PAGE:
A new book chronicles one of the ugliest moments of our recent past, when James Meredith broke the color bar at Ole Miss



We like to think of American history as perpetually sunny, a few clouds sure, racism, slavery, annihilating Native Americans, a few stumbling points but otherwise an azure sky. The reality — and ​once​ America invented the movie industry, part of​ our​ national identity​ and tendency ​became the suspension of reality, the habit of whitewashing it away — is darker. 


​Today, someone thinks it’s racism when​ photographers are accused of not properly lighting Black subjects so they are acceptably black enough. Or too black. And those people think they are racial warriors! Back in the sixties, when America was convulsing on its bigotry and shame and murder, racism was a perpetual life and death struggle and never less than sanctioned suppression. But we’re losing our history! It’s fading like an old polaroid, the colors are washing out, the detail disappearing. That’s why books are so important. They hold history in a tight-lidded jar, the ugly specimens as well as the exemplary. 


Meredith attends his first class at Ole Miss. All the other students got up and walked out Photo provided by Wonderlust

And that’s why the book James Meredith: Breaking the Barrier is so important. It’s a painstakingly put together collection of essays and memories of when James Meredith, the Jackie Robinson of the University of Mississippi, which might as well have been run by the Ku Klux Klan back then, breached the student body color barrier and enrolled at the otherwise entirely white school. You may know the story — if you don’t, it illustrates my point about history dissolving — Meredith was accepted but when it was discovered he was black, he was prevented from going, and ultimately had to be accompanied to class by U.S. Marshals, to enforce the court order that he be allowed to attend. 


His life was threatened constantly and there was a deadly, two day riot on campus following his arrival, on Sunday September 30th into Monday October 1st., 1962. Two people died and more than 300 were injured in the obviously doomed, obviously moronic attempt to preserve segregation.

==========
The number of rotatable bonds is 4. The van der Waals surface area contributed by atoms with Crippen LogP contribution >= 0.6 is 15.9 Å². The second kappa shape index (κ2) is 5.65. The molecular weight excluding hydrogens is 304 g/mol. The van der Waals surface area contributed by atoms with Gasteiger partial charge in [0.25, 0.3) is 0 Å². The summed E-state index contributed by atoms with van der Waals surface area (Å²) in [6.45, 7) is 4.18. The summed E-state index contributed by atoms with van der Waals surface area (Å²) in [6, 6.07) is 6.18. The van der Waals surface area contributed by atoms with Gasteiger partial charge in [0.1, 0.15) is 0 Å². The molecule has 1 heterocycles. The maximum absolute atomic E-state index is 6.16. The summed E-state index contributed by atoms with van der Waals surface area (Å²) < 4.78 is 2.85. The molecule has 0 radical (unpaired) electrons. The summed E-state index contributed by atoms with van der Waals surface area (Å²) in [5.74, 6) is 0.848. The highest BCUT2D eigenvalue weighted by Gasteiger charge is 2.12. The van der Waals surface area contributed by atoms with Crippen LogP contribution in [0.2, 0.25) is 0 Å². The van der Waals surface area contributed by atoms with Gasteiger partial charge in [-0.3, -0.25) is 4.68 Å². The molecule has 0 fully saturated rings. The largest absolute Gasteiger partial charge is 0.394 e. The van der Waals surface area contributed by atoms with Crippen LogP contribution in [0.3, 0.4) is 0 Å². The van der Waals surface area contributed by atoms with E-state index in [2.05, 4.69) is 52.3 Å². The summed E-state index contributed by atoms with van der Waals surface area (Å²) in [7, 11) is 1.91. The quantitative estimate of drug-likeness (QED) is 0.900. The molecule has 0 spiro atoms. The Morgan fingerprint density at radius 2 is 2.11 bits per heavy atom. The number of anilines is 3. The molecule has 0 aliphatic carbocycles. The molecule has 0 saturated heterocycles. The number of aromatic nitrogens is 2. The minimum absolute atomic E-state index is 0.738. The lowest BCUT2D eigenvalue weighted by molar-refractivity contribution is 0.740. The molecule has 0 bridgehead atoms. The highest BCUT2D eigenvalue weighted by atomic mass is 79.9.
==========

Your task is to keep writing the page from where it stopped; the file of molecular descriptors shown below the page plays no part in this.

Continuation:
That this book, edited by current Ole Miss journalism professor Kathleen Wickham, comes out from a tiny, very independent publishing company, Yoknapatawpha Press, in Oxford, MS, is a bit sad, honestly. This is the 60th anniversary of Meredith’s enrollment and the very dark stain of that brutal, hate-filled night in September, but where are the major publishers’ books, not quite celebrating but marking the moment? Because it’s one thing to pay lip service to political correctness, it’s quite another to actually preserve in amber the hideous horrors and lessons of racism and the successful efforts to defeat it. 


This book is not handsomely designed or lavishly printed but the writing is spine tingling, some of it original, some of it excerpted, including from people who were there at the time. One is the great journalist (and longtime professor at the university) Curtis Wilkie, who was a reporter for the school newspaper at the time and was in the Lyceum for the riot, which he remembered as “being like a Nazi rally, just the way Nuremberg must have been,” and where, he writes, he got “a lesson in mob psychology that had not been taught in the classroom.” 


Wickham herself has  a poignant, beautifully written essay about the murder of French journalist Paul Guihard, who was covering the Meredith integration for Agence French-Presse. He was, rather incredibly, the only journalist killed during the civil rights movement of the sixties. And in the chapter “Safeguarding James Meredith,” excerpted from the book James Meredith and the Ole Miss Riot: A Soldier’s story, former Military Policeman Henry T. Gallagher eloquently recalls the early morning of October 1st when he arrived in Oxford at 5 a.m. from Fort Dix in New Jersey, in a convoy of 140 military vehicles, to help restore law and order. 


The collection opens with an excerpt from Meredith’s 1966 book Three Years in Mississippi, in which he wrote “Insurrection against the United States by the State of Mississippi became on these two days a reality.” Insurrection in the U.S.? Sound familiar? History, dimmed, forgotten, ignored, repeats itself.



To order the book, because you may not find it in bookstores: